First SecondCats, Rocks and Minerals, Skyscrapers, Digestive System – Comics...

Cats, Rocks and Minerals, Skyscrapers, Digestive System – Comics Worth Reading

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Science Comics: Cats

Science Comics: Rocks and Minerals

Geology from Caverns to the Cosmos
by Andy Hirsch

I’ve really enjoyed Hirsch’s previous entries in this series, Trees and Dogs (my favorite of the series), so I was disappointed that this wasn’t nearly as entertaining for me.

I wasn’t expecting the book to start with so much information about the Big Bang and meteorites and the makeup of the earth and volcanoes. It’s necessary for the topic, I suppose, but that’s not the book I was looking for. It lost my interest early on and never recaptured it.

Science Comics: Rocks and Minerals

Sedona is an overly dramatic rock hunter and Wally her wannabe assistant. Too much of the book is just Sedona lecturing Wally on terms and processes, and I’m not that interested in the topic to sit through that without my attention wandering. I found it hard to finish and thought the material required a strong prior interest in the subject to drive the reader through all the geology.

Science Comics: Cats

Nature and Nurture
by Andy Hirsch

This is more like it. There’s a much more compelling story from the beginning, as we meet a cute, hungry kitten named Bean. As she hunts, we learn about feline anatomy — emphasis on claws and teeth — and other members of the cat family and their behavior. There’s information on their whiskers and eyes and purrs and grooming.

Science Comics: Cats

Hirsch’s art style is well-suited to animals, giving them plenty of personality in a cartoony way. That makes the book incredibly readable with plenty of intriguing tidbits of information, including about breeding and domestication. Seeing all the different kinds of cats and why they look the way they do — Hirsch explains coat patterns and tail purpose, among other facts — is fascinating. I loved reading this, and it’s a great choice for anyone interested in cats.

Science Comics: Skyscrapers

The Heights of Engineering
by John Kerschbaum

This volume is the reason I’m behind on this series overall, as it was so boring and annoying that it put me off the whole thing. Perhaps children are more interested in the topic than I am. I know younger readers won’t be as frustrated by the “it’s not Superman because we don’t want to get sued but it looks like him” main character.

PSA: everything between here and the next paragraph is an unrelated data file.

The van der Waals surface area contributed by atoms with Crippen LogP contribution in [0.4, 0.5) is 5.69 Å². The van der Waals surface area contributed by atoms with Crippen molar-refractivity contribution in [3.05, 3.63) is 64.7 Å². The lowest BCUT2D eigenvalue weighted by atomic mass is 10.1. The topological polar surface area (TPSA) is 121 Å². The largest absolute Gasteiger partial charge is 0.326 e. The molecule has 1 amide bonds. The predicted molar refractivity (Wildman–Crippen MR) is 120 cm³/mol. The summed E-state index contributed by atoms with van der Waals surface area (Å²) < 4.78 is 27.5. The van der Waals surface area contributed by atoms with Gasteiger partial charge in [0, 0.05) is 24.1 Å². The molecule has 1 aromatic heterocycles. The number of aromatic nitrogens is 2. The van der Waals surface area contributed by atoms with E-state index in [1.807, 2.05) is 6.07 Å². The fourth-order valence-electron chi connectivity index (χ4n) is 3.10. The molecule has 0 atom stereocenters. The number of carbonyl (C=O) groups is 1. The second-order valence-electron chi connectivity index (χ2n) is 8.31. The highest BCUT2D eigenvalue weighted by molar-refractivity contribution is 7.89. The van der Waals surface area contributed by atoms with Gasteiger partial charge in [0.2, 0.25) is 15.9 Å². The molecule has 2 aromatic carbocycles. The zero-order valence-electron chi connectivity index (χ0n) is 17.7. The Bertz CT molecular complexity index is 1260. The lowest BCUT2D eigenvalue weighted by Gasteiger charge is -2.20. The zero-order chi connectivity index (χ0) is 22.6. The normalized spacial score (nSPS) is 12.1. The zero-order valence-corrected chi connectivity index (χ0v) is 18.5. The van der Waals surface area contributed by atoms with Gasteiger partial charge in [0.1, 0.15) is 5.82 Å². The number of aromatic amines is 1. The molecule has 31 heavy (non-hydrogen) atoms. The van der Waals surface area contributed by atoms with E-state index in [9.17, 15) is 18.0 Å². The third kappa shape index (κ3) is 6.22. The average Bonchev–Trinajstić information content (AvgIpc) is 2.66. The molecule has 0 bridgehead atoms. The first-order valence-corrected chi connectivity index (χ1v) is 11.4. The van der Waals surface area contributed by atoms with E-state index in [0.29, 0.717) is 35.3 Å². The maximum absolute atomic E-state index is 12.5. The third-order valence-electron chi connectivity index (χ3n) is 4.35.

The introduction uses all of Superman’s catch phrases — “Look! Up in the sky!”, “It’s a bird! It’s a plane!”, “Faster than a speeding bullet!” — only for the populace to be bored by “just another superhero”. That contempt isn’t helped by the “comedy” of the unnamed red-and-blue hero running into a skyscraper under construction because he hadn’t realized how high it went.

Science Comics: Skyscrapers

Then the superhero starts explaining “the marvel of engineering” required to build one that can withstand gravity and winds and earthquakes to the wide-eyed, dark-skinned, buck-toothed Quiz Kid who exists just to ask questions. It would have been nice if he’d looked less like a stereotype.

There’s a lot less information in this book, because of the “banter” inserted between the two characters as they fly around through time to learn about how to build a really tall building by looking at the Great Pyramid and the Colosseum and the Empire State Building. This is another illustrated lecture, with large blocks of text explaining jargon. Thankfully, that made it a quick read, albeit a disappointing one.

Science Comics: The Digestive System

A Tour Through Your Guts
written by Jason Viola, art by Andy Ristaino

I wasn’t sure what to expect with this one, as I’ve read several good comics that explore the ways our bodies work, including Human Body Theater, Cells at Work!, and The Manga Guide to Physiology.

Science Comics: The Digestive System

This one set itself apart by starting with the contents of the system instead of the organs or processes. We learn about nutrients, guided by a mouth bacterium, before moving into the structure and function of the mouth. The journey continues through the digestive tract.

I found it cute that the various guides to different parts of the process only know about their own sections, with everything else being unknown. It’s rather bureaucratic, even though they’re bacteria. And cute is needed, as the material is full of unfamiliar medical terms, but the smiling bacteria, and the humorous cartoon approach, help make it more entertaining. It’s a lot to take in all at once, though. (The publisher provided review copies of some of the above titles.)



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